Björn Claeson: Vendors or manufacturers, yes. I am not sure about factories. But companies really started to take notice of the sweatfree movement long before there was a consortium. I do think some of the “mainstream” companies have responded to the sweatfree movement by becoming more transparent and, in some cases, developing their “corporate social responsibility” (CSR) agenda.

Now, as any buyer for a public entity knows, factory disclosure is still a big issue for many companies in the uniform and work wear industry and the growth of corporate CSR departments is often far from the solution we need. CSR is sometimes less about social responsibility and more about “brand risk management.” But this is a movement for the long-haul and the fact that we are beginning to be able to map the industry and know where some of the products bought with taxpayer dollars come from is a testament to the work of many activists in the sweatfree movement and the work of buyers and others who work for public entities.

I am not sure most companies would have taken any steps toward supply chain responsibility had it not been for the demands of ordinary people in communities across the country. With the Consortium we hope to engage more directly with companies both proactively and in response to worker rights complaints. That engagement, both the proactive and reactive, has already started, though it’s too early to discuss results.

Ethix: As we have written about on our blog, Fair Trade USA is on a path toward certifying apparel. Do you anticipate that FTUSA-certified apparel will be promoted as an ethical standard by the consortium?

Björn Claeson: Well, the Consortium has not discussed Fair Trade USA’s certification program, but, in general, fair trade certified uniforms and workwear apparel could be a very welcome development for many government buyers who are struggling with the uncertainty of not knowing, or not knowing how to know, whether or not a certain product is made in labor compliant conditions. I have actually earlier proposed that it is better to field test a fair trade apparel label in the public procurement market, where it could be more or less a market entry requirement, than in the general consumer market, where it will compete with a plethora of sweatshop labels and the temptation to water down the standard could be significant.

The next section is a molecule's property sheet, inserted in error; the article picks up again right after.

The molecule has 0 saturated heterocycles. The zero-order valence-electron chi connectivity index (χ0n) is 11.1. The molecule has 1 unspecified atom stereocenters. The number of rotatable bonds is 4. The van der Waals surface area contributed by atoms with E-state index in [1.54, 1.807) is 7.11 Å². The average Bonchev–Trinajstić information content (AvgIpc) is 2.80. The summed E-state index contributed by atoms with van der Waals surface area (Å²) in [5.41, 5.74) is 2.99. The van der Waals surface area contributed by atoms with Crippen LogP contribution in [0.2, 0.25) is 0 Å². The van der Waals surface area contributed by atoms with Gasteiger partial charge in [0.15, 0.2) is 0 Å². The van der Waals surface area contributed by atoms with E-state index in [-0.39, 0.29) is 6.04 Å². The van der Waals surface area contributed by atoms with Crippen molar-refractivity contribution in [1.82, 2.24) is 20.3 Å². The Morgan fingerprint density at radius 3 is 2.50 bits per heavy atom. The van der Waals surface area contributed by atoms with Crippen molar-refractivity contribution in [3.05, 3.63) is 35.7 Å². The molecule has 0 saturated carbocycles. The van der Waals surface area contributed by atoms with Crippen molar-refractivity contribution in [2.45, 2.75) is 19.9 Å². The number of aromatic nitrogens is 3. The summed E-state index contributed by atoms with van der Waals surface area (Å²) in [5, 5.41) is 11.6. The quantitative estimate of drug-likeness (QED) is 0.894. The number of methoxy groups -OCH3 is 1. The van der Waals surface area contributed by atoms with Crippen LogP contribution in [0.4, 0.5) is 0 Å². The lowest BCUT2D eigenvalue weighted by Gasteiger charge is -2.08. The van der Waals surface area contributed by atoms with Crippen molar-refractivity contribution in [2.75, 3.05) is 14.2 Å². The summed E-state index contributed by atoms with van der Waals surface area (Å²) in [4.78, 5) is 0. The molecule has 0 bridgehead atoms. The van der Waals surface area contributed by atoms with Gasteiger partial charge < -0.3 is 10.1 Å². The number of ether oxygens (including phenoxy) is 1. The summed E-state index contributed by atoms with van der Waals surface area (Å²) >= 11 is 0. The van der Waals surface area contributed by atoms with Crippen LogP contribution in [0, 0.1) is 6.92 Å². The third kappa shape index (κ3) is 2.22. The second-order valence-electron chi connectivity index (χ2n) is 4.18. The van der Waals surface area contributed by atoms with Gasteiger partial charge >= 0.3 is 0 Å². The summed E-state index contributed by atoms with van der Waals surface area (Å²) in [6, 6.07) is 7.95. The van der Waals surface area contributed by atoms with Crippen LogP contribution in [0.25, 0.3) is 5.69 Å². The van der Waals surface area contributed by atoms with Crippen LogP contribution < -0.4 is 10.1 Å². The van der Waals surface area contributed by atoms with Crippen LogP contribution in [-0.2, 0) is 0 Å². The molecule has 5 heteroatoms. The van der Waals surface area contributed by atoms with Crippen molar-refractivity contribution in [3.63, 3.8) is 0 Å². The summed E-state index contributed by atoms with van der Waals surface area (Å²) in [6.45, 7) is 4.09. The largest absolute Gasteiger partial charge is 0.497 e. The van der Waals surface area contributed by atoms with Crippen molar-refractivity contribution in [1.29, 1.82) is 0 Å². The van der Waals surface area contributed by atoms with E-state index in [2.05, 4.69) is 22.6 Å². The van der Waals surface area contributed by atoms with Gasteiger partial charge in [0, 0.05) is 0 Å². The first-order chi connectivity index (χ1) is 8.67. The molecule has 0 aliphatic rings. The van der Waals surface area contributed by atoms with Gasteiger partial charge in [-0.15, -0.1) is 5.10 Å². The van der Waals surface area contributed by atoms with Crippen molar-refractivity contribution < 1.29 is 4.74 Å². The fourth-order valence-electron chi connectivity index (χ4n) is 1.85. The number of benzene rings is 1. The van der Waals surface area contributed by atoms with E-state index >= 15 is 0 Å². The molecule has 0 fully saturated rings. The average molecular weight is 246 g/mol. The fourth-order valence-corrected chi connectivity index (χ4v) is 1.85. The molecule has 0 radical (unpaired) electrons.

If the certification program doesn’t work as it should, it is easier to discover the faults and make corrections in the public procurement market. Unlike individual consumers, government buyers are “super consumers” who have access to information and investigatory resources, and can use sanctions, such as termination of contracts, to compel compliance with binding standards. They are in a much better position than you or me to hold any certification program accountable to the standards it professes, especially if they are organized through the Consortium. I think the same goes for a union label, which could be evidence of labor compliance for government buyers, even as they retain the option to investigate actual compliance.

The first step for the Consortium is a new model code of conduct and sweatfree procurement policy, which we are developing with the assistance of the Harrison Institute for Public Law at Georgetown University Law Center. I can’t yet discuss it, but it will be an exciting new standard based on the best of the current public sector codes of conduct. Our goals are to help harmonize the development of standards and requirements, to strengthen the procurement process itself so that only those who play by the rules can win contracts, and to make it very clear for companies what they have to do to comply labor standards. In this context a fair trade or union label could be introduced as evidence of compliance.

We look forward to your thoughts. You can also download the entire interview here.